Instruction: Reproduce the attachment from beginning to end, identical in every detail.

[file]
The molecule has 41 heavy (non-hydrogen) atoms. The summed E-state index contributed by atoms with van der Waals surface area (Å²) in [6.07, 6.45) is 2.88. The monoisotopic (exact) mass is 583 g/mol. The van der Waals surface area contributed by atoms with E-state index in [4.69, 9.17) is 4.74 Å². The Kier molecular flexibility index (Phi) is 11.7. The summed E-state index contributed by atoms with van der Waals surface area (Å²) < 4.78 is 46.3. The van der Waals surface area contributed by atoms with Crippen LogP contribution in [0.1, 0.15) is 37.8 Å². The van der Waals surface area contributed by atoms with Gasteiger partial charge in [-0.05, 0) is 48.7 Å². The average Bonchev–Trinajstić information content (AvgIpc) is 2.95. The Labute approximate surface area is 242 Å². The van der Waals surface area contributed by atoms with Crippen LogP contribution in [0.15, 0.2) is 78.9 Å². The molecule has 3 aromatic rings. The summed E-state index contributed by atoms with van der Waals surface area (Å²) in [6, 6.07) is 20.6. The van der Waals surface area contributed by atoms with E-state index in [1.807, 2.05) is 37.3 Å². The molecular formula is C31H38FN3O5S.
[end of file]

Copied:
The molecule has 41 heavy (non-hydrogen) atoms. The summed E-state index contributed by atoms with van der Waals surface area (Å²) in [6.07, 6.45) is 2.88. The monoisotopic (exact) mass is 583 g/mol. The van der Waals surface area contributed by atoms with E-state index in [4.69, 9.17) is 4.74 Å². The Kier molecular flexibility index (Phi) is 11.7. The summed E-state index contributed by atoms with van der Waals surface area (Å²) < 4.78 is 46.3. The van der Waals surface area contributed by atoms with Crippen LogP contribution in [0.1, 0.15) is 37.8 Å². The van der Waals surface area contributed by atoms with Gasteiger partial charge in [-0.05, 0) is 48.7 Å². The average Bonchev–Trinajstić information content (AvgIpc) is 2.95. The Labute approximate surface area is 242 Å². The van der Waals surface area contributed by atoms with Crippen LogP contribution in [0.15, 0.2) is 78.9 Å². The molecule has 3 aromatic rings. The summed E-state index contributed by atoms with van der Waals surface area (Å²) in [6, 6.07) is 20.6. The van der Waals surface area contributed by atoms with E-state index in [1.807, 2.05) is 37.3 Å². The molecular formula is C31H38FN3O5S.